190 research outputs found

    Residue management in double-crop systems: Impact on soybean growth and yield

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    Double-crop soybeans [Glycine max(L.) Merr.] have the potential to be a productive and profitable system. However, due to delayed planting, double-crop soybeans frequently experience lower yields and higher stress. Because planting is a major production constraint, a critical practice is the management of previous wheat residue. Trials were established in 2012, 2013, and 2014 in Saint Joseph, LA, and in 2013 and 2014 in Winnsboro, LA. The four residue management treatments investigated included conventionally tilled, planted into burned residue, planted into mowed residue, and planted into standing wheat residue. Vegetative and reproductive growth parameters, as well as yield, were used to evaluate the influence of residue management on productivity. Overall, residue management did not have a significant impact on early season growth parameters, except for plant height in 2012 at St. Joseph; however, it did significantly influence yield at both locations. In Saint Joseph in 2012, yields from planting into wheat residue were significantly lower than burned and mowed plots (1.2 compared with 2.8 and 2.7 Mg ha-1, respectively), and tilled treatments yielded significantly less than all three nontilled treatments in 2013 and 2014. In Winnsboro, planting into residue left on the soil surface resulted in significantly higher yields than when residue was removed. Overall, leaving residue on the soil surface provided stable yields across years and locations; however, not managing the residue can result in diminished yields. Therefore, practices such as mowing of wheat residue prior to planting provide an alternative to traditional no-till planting.Peer reviewedPlant and Soil Science

    Considering the Case for Biodiversity Cycles: Reexamining the Evidence for Periodicity in the Fossil Record

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    Medvedev and Melott (2007) have suggested that periodicity in fossil biodiversity may be induced by cosmic rays which vary as the Solar System oscillates normal to the galactic disk. We re-examine the evidence for a 62 million year (Myr) periodicity in biodiversity throughout the Phanerozoic history of animal life reported by Rohde & Mueller (2005), as well as related questions of periodicity in origination and extinction. We find that the signal is robust against variations in methods of analysis, and is based on fluctuations in the Paleozoic and a substantial part of the Mesozoic. Examination of origination and extinction is somewhat ambiguous, with results depending upon procedure. Origination and extinction intensity as defined by RM may be affected by an artifact at 27 Myr in the duration of stratigraphic intervals. Nevertheless, when a procedure free of this artifact is implemented, the 27 Myr periodicity appears in origination, suggesting that the artifact may ultimately be based on a signal in the data. A 62 Myr feature appears in extinction, when this same procedure is used. We conclude that evidence for a periodicity at 62 Myr is robust, and evidence for periodicity at approximately 27 Myr is also present, albeit more ambiguous.Comment: Minor modifications to reflect final published versio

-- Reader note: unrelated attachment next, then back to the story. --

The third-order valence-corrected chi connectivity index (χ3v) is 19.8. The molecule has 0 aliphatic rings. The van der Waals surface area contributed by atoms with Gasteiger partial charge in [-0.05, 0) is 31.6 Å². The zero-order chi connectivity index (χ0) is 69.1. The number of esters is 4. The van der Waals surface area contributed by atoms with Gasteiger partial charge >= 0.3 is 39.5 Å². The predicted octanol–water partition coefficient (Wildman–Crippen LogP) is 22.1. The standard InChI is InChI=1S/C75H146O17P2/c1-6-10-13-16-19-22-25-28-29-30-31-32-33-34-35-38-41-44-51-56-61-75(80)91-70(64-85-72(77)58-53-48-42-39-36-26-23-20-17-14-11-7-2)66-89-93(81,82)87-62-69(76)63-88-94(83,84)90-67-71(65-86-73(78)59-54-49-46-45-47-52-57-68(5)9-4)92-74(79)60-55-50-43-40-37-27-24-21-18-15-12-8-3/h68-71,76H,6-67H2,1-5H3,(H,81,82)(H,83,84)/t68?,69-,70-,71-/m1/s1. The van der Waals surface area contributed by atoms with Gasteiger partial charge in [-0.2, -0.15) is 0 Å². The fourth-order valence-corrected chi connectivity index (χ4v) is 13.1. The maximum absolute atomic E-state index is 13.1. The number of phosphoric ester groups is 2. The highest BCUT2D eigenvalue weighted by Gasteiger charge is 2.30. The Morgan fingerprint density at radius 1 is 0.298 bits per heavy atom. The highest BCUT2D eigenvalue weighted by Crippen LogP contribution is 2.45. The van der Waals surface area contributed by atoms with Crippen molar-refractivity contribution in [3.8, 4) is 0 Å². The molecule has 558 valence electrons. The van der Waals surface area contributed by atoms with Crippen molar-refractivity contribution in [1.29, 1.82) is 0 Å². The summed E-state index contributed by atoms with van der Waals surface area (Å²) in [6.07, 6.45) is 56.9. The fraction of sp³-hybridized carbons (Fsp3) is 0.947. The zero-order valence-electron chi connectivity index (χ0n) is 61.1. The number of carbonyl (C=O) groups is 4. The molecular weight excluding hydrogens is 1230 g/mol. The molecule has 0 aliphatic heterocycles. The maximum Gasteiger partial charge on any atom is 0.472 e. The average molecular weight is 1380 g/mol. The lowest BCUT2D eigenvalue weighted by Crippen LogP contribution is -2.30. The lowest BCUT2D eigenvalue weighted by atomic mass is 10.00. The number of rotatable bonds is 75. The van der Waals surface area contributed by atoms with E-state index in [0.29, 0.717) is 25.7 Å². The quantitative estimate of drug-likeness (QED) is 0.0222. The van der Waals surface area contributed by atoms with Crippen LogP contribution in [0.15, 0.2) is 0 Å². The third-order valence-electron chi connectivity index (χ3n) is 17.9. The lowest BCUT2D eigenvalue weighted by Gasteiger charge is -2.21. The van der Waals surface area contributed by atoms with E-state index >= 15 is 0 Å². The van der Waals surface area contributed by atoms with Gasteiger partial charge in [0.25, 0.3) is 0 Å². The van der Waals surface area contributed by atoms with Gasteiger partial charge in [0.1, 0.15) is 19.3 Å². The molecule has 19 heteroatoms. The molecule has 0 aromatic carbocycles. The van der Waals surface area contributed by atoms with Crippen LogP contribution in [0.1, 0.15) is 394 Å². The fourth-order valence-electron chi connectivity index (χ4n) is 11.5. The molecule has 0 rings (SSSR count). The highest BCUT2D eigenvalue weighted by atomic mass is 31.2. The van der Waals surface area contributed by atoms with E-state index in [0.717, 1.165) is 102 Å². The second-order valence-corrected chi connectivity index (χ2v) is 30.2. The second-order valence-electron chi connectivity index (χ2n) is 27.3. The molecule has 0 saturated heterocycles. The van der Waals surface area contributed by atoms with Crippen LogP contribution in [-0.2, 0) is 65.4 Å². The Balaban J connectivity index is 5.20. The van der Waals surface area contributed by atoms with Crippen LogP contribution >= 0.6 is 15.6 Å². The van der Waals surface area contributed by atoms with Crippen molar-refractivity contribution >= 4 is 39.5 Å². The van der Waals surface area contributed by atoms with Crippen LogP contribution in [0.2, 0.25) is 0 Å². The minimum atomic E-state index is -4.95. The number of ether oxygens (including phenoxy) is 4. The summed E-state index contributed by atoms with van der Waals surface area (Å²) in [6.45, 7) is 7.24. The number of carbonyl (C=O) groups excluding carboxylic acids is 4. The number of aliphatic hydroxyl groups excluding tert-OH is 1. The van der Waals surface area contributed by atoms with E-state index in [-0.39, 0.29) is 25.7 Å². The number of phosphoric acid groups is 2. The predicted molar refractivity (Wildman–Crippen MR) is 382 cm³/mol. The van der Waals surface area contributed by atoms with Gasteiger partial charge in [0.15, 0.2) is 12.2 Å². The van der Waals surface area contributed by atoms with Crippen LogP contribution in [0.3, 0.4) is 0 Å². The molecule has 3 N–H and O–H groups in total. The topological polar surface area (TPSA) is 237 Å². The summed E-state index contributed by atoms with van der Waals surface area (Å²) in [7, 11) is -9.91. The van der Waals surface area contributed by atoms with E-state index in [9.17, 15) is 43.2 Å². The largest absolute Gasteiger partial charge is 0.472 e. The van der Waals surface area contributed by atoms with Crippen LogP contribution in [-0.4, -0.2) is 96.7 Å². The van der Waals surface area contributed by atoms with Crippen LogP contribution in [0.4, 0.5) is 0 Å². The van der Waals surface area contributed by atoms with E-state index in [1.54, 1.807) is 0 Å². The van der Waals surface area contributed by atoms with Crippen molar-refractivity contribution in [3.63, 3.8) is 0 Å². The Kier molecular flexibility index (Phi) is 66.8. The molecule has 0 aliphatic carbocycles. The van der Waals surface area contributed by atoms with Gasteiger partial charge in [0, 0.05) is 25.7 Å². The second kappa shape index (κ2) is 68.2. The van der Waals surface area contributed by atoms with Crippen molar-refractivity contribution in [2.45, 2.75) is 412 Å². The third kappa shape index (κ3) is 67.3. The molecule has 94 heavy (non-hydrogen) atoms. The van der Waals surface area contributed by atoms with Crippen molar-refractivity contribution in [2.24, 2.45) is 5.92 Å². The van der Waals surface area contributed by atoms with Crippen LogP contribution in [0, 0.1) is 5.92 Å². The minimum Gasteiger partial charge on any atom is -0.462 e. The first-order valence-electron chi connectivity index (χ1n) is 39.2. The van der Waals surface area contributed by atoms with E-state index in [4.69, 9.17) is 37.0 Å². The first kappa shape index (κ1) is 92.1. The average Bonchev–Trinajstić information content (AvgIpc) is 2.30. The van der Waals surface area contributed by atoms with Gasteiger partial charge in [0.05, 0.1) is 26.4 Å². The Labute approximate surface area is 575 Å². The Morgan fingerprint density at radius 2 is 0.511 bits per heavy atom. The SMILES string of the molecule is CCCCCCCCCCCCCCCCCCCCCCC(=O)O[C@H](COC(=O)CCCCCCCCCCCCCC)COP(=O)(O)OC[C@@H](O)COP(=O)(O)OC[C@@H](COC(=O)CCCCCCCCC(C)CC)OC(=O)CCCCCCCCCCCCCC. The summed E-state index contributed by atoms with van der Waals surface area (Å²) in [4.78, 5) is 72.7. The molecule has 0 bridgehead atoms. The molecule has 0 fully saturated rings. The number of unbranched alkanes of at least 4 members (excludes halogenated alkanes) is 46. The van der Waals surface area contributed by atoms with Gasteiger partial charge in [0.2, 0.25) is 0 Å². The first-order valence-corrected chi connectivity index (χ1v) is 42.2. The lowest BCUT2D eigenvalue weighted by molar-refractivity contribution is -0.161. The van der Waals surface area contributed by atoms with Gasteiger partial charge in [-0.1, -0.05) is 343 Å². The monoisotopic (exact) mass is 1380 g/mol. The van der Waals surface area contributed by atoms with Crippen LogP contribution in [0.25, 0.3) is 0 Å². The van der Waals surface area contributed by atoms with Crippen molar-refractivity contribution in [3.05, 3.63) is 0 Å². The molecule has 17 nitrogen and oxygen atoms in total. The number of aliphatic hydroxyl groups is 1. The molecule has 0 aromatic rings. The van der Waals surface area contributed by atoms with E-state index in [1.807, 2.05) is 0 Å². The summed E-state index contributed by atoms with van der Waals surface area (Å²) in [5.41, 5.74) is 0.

Ki67 proliferation in core biopsies versus surgical samples - a model for neo-adjuvant breast cancer studies